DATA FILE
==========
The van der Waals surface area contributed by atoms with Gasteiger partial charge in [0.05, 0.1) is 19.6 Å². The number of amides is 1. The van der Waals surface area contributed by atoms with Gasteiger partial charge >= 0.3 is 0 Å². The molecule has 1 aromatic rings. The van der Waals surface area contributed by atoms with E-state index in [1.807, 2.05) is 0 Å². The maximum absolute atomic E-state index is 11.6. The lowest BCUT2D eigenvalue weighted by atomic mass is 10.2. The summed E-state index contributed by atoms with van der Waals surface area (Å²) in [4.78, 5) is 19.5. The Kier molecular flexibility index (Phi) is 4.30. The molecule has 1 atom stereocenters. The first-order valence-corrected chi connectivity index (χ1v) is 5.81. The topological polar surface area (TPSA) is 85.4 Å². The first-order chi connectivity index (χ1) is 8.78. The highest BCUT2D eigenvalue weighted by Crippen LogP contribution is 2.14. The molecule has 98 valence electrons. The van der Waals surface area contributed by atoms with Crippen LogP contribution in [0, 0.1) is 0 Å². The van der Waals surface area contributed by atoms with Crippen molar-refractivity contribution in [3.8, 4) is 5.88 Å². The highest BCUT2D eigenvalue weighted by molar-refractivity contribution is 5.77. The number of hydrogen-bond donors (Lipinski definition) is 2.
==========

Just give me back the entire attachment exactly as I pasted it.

The van der Waals surface area contributed by atoms with Gasteiger partial charge in [0.05, 0.1) is 19.6 Å². The number of amides is 1. The van der Waals surface area contributed by atoms with Gasteiger partial charge >= 0.3 is 0 Å². The molecule has 1 aromatic rings. The van der Waals surface area contributed by atoms with E-state index in [1.807, 2.05) is 0 Å². The maximum absolute atomic E-state index is 11.6. The lowest BCUT2D eigenvalue weighted by atomic mass is 10.2. The summed E-state index contributed by atoms with van der Waals surface area (Å²) in [4.78, 5) is 19.5. The Kier molecular flexibility index (Phi) is 4.30. The molecule has 1 atom stereocenters. The first-order valence-corrected chi connectivity index (χ1v) is 5.81. The topological polar surface area (TPSA) is 85.4 Å². The first-order chi connectivity index (χ1) is 8.78. The highest BCUT2D eigenvalue weighted by Crippen LogP contribution is 2.14. The molecule has 98 valence electrons. The van der Waals surface area contributed by atoms with Crippen LogP contribution in [0, 0.1) is 0 Å². The van der Waals surface area contributed by atoms with Crippen molar-refractivity contribution in [3.8, 4) is 5.88 Å². The highest BCUT2D eigenvalue weighted by molar-refractivity contribution is 5.77. The number of hydrogen-bond donors (Lipinski definition) is 2.